French macarons have a an infamous reputation for being impossible to perfect. No, I am not talking about the coconut treat, macaroons. I am talking about the sweet almond desserts that come in colors galore.
The problem with macarons is that every step of the recipe must be extremely precise. If you over-fold the batter, your cookies will spread like pancakes. If you under-whip your batter, the cookies will crack and won't cook properly. If you don't pop the air bubbles in the cookies, the smooth shell of the macaron will crack in the oven.
However, today, I present to you a fail-proof recipe for French macarons, along with a few tips and tricks of my own
Macarons are one of the more beautiful desserts, traditionally from a beautiful country. The cookies can be customized with different colors, fillings, flavors, and more. The one thing all macarons have in common is their signature hard shell top and "feet" that form in the oven.
Before I reveal the recipe for this indulgent French dessert, here is some advice from someone who has learned the ropes of macarons and... failed a few times:
1) Here is a tip from today! Use a super-fine almond flour. I used a more naturally ground kind, and as you can see, my macarons do have little specks of almond skin in them. However, they taste just as delicious.
2) Let your eggs sit in a bowl of warm water so that when you make your meringue, they whip more easily.
3) Sift pretty much everything that is dry. If the almond flour and the powdered sugar have lumps in the batter, your cookies will also be lumpy and may crack on top.
4) If you choose to dye your batter a color, use gel food coloring. Liquid coloring actually effects the consistency of the batter and therefore can cause your cookies to spread out in the oven.
5) After piping out your cookies on a cooking tray, tap the tray a few times on a surface to get rid of air bubbles. Air bubbles will ruin the smooth top of the macaron cookies. You can also take a tooth pick to pop any other bubbles you see.
6) Don't take your cookies out of the oven early, even if they look done. Looks can be deceiving for macarons in the oven - they may look done at the 10 minute mark, but leave them in. They won't come off the tray otherwise.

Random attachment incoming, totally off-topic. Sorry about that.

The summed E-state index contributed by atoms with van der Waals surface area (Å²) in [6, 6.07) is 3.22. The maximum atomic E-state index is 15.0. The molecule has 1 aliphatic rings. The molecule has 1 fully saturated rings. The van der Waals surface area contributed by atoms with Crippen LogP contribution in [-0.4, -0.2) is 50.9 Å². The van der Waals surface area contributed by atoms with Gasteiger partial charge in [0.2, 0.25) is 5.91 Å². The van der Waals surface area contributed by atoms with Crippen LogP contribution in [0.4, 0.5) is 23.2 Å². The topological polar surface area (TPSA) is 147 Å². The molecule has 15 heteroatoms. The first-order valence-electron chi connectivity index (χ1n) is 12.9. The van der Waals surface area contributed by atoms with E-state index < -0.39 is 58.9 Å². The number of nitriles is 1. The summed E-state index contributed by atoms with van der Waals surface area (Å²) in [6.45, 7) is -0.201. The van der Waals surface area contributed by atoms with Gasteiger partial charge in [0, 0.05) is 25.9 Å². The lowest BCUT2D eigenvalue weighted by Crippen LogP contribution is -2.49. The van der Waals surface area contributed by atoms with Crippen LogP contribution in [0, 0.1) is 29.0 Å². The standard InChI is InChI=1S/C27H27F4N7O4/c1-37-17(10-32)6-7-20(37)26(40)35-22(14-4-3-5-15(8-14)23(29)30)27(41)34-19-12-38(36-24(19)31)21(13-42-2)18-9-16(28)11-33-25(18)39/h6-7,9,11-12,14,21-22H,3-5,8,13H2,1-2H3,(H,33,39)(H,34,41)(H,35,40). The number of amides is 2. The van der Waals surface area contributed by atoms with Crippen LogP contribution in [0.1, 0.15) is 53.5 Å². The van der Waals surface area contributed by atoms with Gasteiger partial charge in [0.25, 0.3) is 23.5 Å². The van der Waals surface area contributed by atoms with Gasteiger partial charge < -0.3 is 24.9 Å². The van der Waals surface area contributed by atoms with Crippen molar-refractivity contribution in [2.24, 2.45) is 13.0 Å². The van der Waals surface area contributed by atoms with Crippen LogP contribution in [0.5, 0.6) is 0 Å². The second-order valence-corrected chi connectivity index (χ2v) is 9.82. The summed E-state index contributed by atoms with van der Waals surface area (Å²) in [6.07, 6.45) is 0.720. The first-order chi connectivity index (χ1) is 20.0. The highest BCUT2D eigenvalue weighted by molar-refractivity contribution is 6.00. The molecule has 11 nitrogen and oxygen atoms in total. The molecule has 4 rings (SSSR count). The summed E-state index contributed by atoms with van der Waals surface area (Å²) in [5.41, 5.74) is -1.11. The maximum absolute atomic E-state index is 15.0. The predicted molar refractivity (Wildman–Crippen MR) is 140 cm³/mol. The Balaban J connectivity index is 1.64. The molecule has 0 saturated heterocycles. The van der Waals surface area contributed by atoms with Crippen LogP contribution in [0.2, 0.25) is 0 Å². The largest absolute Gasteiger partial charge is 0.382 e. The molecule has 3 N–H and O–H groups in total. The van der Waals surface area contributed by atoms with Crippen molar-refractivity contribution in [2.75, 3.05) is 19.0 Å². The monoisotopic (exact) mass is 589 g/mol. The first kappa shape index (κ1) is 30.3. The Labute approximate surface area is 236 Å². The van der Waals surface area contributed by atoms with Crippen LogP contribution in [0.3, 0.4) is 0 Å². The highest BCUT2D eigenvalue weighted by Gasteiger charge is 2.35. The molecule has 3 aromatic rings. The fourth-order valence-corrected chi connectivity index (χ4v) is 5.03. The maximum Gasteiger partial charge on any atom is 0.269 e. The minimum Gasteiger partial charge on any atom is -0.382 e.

7) Wait until the cookies are completely cooled down before filling. The filling will melt on the cookie if your cookies are too hot.
As long as you follow those tips, you will have smooth sailing. Now, finally, here is the recipe!
Fail-Proof French Macarons
Prep time: 60 min
Cook time: 20 min
Yields: 12-16 cookie sandwiches
2 cups powdered sugar
1 cup almond flour (I used Bob's Red Mill natural almond flour, but I actually recommend purchasing the super-fine version)
3 egg whites (after soaking eggs in warm water)
1/4 cup granulated sugar
1/4 tsp. cream of tartar
pinch of salt
1) Sift together the almond flour and powdered sugar in a medium bowl. Set aside.
2) Separate the eggs and beat (I used a hand-mixer) the egg whites until they look like a thick white foam.
3) Add the granulated sugar, cream of tartar, and salt to the whipped egg whites. Beat together until a meringue forms. When you can take the whisk attachments out of the meringue and a peak forms on the whisk, you are done.
4) Fold in the almond flour and powdered sugar mixture into the meringue with a wooden spoon or rubber spatula. Fold until a paste-like batter forms that is still somewhat viscous, but do not whip to the point where the mixture is runny.
5) Using a piping bag, pipe out one inch circles of batter on a baking tray lined with parchment paper.
6) Tap each tray a few times on a hard surface to eliminate air bubbles. Let sit out for 30 minutes to an hour to allow the outer shell to form.
7) Preheat oven to 300 degrees Fahrenheit.
8) Once you can touch a cookie and the top feels tacky but not sticky, put the tray in the oven and bake for 20 minutes.
9) Let the cookies cool for 10 minutes and then fill (I used a vanilla buttercream)
10) Enjoy - best stored in an airtight container in the refrigerator.